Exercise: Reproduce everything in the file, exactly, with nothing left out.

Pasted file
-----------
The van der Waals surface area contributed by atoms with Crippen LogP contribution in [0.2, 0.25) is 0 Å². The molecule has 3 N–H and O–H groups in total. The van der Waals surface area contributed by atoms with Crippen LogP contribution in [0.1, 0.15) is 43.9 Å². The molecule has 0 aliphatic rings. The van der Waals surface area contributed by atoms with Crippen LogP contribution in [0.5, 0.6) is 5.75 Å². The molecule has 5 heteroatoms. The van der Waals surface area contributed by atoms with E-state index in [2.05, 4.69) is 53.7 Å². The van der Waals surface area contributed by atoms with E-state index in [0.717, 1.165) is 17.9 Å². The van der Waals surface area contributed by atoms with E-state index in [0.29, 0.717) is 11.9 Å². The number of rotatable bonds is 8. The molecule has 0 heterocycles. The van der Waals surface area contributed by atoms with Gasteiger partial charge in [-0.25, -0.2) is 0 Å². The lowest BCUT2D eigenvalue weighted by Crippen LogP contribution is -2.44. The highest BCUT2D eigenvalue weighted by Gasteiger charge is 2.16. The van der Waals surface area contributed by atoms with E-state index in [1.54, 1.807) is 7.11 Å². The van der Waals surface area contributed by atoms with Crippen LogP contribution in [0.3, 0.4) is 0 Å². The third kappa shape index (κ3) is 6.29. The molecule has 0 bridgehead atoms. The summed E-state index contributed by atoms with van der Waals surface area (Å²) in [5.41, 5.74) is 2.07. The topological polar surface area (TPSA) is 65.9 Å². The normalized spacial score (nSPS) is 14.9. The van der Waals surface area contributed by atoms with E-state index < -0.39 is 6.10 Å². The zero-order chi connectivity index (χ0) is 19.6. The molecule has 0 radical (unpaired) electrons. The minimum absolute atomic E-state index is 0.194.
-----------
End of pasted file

The van der Waals surface area contributed by atoms with Crippen LogP contribution in [0.2, 0.25) is 0 Å². The molecule has 3 N–H and O–H groups in total. The van der Waals surface area contributed by atoms with Crippen LogP contribution in [0.1, 0.15) is 43.9 Å². The molecule has 0 aliphatic rings. The van der Waals surface area contributed by atoms with Crippen LogP contribution in [0.5, 0.6) is 5.75 Å². The molecule has 5 heteroatoms. The van der Waals surface area contributed by atoms with E-state index in [2.05, 4.69) is 53.7 Å². The van der Waals surface area contributed by atoms with E-state index in [0.717, 1.165) is 17.9 Å². The van der Waals surface area contributed by atoms with E-state index in [0.29, 0.717) is 11.9 Å². The number of rotatable bonds is 8. The molecule has 0 heterocycles. The van der Waals surface area contributed by atoms with Gasteiger partial charge in [-0.25, -0.2) is 0 Å². The lowest BCUT2D eigenvalue weighted by Crippen LogP contribution is -2.44. The highest BCUT2D eigenvalue weighted by Gasteiger charge is 2.16. The van der Waals surface area contributed by atoms with E-state index in [1.54, 1.807) is 7.11 Å². The van der Waals surface area contributed by atoms with Crippen LogP contribution in [0.3, 0.4) is 0 Å². The third kappa shape index (κ3) is 6.29. The molecule has 0 bridgehead atoms. The summed E-state index contributed by atoms with van der Waals surface area (Å²) in [5.41, 5.74) is 2.07. The topological polar surface area (TPSA) is 65.9 Å². The normalized spacial score (nSPS) is 14.9. The van der Waals surface area contributed by atoms with E-state index < -0.39 is 6.10 Å². The zero-order chi connectivity index (χ0) is 19.6. The molecule has 0 radical (unpaired) electrons. The minimum absolute atomic E-state index is 0.194.